State of the Art
A 1985 study on the state of the art of research undertaken by the Philippine Association for Graduate Education (PAGE) as commissioned by the Program for Decentralized Educational Development (PRODED) showed that 287 graduate schools and research centers throughout the country undertook hundreds of researches from 1962 to 1982. These researches were classified into nine (9) research areas and the third most researched area was on “Educational Policy Studies and Program Evaluation”. However, as with all other studies, educational policy and program evaluation studies were found to be local studies and therefore limited in scope. Quantitative data and statistical treatment were considered deficient, thus revealing the generally low level of sophistication in the analysis of data gathered. A review of the recommendations of these studies also showed little impact on educational policies or practices. Particularly the area on educational policy studies and program evaluation was found to have “no far-reaching implications.”
Fernando A. Bernardo, then Deputy Minister of Education, during his report to the Educators Congress in 1985, noticed the poor quality of research in the country when in the MECS (now DECS) itself, out of 1,083 positions, 453 or 42 percent were research items. He also pointed out that because of ministry decisions that were handed down without benefit of research or pilot studies, the MECS had been subjected to “fiascos or embarrassing situations.” Examples that brought all these were failure of the continuous progression scheme, the poor performance of barangay high schools, failure of the MATEA (Master of Arts in Teaching Elementary Agriculture) and MATVE (Master of Arts in Teaching Vocational Education) programs, etc.
The point is if national educational programs are implemented without benefit of research or pilot studies, so it follows that the policies that justified or paved the way for the implementation of these programs were formulated without benefit of undergoing thorough analysis and evaluation.
A quick examination of schools policies, or for that matter DECS “policies” which are actually directives, orders or memoranda, will show that these are issued as fast as they are written. In fact, standards and policies can just be changed at the stroke of Secretary’s pen. A trivial but good example is MECS Order No. 28, s. 1984 which amended MECS Order No. 7, s. 1982 (Policies and Standards for Graduate Education), dated May 17, 1984. The question is can the MECS Minister simply by the stroke if his pen amends “policies and standards for graduate education”? If a policy is to be amended, would this not involve those who are supposed to be affected by them? As commonly observed, the involvement here, if any, could go only as far but not beyond study committees or task forces. Work is usually confined to office or paper work after a few review or brainstorming sessions. The committee’s or task force’s recommendations are then submitted to the Education Secretary for action. In most cases, memorandums or directives are already prepared for the Secretary’s signature.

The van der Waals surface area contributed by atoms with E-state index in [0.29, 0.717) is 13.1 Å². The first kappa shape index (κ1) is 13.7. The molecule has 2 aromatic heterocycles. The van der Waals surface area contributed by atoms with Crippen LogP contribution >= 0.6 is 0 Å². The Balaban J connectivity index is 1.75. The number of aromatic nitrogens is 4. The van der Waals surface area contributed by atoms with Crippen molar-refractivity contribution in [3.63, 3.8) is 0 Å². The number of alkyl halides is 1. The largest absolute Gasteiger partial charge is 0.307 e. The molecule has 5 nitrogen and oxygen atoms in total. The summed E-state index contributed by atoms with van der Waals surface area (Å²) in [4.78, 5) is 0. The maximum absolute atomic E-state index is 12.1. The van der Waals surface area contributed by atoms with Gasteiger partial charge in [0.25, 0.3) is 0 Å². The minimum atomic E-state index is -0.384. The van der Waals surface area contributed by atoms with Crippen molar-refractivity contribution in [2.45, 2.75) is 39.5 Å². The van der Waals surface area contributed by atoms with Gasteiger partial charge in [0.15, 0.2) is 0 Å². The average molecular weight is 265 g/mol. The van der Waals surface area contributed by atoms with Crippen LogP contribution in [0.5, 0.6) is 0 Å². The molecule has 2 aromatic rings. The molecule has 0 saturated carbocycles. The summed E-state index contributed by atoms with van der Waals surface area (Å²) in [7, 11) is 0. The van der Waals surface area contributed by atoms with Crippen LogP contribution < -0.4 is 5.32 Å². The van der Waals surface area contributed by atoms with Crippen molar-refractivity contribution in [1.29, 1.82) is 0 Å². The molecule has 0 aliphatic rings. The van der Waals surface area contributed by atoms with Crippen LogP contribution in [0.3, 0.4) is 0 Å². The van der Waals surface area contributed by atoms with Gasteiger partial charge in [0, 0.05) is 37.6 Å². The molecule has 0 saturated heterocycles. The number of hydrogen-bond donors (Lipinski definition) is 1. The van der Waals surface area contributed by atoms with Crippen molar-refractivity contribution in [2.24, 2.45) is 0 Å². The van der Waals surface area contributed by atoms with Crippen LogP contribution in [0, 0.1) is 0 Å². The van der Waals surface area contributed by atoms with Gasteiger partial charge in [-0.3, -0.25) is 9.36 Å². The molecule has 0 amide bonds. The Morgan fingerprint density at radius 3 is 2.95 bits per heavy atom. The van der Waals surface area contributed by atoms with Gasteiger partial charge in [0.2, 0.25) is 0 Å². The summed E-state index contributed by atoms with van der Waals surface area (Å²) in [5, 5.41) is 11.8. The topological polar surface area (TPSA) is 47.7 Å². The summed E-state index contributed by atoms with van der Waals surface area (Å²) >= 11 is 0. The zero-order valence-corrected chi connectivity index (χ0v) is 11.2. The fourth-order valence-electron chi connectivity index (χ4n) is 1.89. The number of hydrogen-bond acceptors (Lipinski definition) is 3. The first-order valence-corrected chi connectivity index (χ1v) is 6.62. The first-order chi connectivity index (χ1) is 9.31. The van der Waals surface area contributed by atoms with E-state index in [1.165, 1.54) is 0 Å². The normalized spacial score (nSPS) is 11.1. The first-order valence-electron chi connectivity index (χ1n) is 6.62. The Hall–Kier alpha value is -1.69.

This is no different from making big decisions based on survey data. For example, in the May 27, 1987 memorandum of the DECS Secretary, all tertiary schools in the country were required to submit, within two weeks, data on curricular instructions, students, etc., of each school covering the periods 1982-1987. The purpose of the memo as stated was:
The generated data and information from all tertiary schools in the country are essential especially to the formulation of policy decisions and recommendations specifically in higher education.
The problem is who makes the policy decisions and recommendations?
The issuance of policies or their revocation goes so fast, in fact, that sometimes there is a general feeling that policies are issued as if...